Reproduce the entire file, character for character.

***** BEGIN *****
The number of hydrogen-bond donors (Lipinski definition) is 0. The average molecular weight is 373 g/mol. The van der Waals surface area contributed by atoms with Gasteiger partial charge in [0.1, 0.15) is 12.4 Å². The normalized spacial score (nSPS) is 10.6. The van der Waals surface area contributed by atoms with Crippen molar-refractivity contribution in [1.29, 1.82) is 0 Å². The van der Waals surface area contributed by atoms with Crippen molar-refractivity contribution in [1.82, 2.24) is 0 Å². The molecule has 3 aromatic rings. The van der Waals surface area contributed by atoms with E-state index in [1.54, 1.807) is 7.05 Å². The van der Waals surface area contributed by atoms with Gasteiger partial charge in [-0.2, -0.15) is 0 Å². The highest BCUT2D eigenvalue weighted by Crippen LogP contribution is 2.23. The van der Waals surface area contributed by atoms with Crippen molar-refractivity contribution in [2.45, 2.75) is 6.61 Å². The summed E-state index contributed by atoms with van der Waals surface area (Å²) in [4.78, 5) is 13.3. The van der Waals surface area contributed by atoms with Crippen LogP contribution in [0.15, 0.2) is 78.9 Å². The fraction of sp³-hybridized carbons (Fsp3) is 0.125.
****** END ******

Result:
The number of hydrogen-bond donors (Lipinski definition) is 0. The average molecular weight is 373 g/mol. The van der Waals surface area contributed by atoms with Gasteiger partial charge in [0.1, 0.15) is 12.4 Å². The normalized spacial score (nSPS) is 10.6. The van der Waals surface area contributed by atoms with Crippen molar-refractivity contribution in [1.29, 1.82) is 0 Å². The van der Waals surface area contributed by atoms with Crippen molar-refractivity contribution in [1.82, 2.24) is 0 Å². The molecule has 3 aromatic rings. The van der Waals surface area contributed by atoms with E-state index in [1.54, 1.807) is 7.05 Å². The van der Waals surface area contributed by atoms with Gasteiger partial charge in [-0.2, -0.15) is 0 Å². The highest BCUT2D eigenvalue weighted by Crippen LogP contribution is 2.23. The van der Waals surface area contributed by atoms with Crippen molar-refractivity contribution in [2.45, 2.75) is 6.61 Å². The summed E-state index contributed by atoms with van der Waals surface area (Å²) in [4.78, 5) is 13.3. The van der Waals surface area contributed by atoms with Crippen LogP contribution in [0.15, 0.2) is 78.9 Å². The fraction of sp³-hybridized carbons (Fsp3) is 0.125.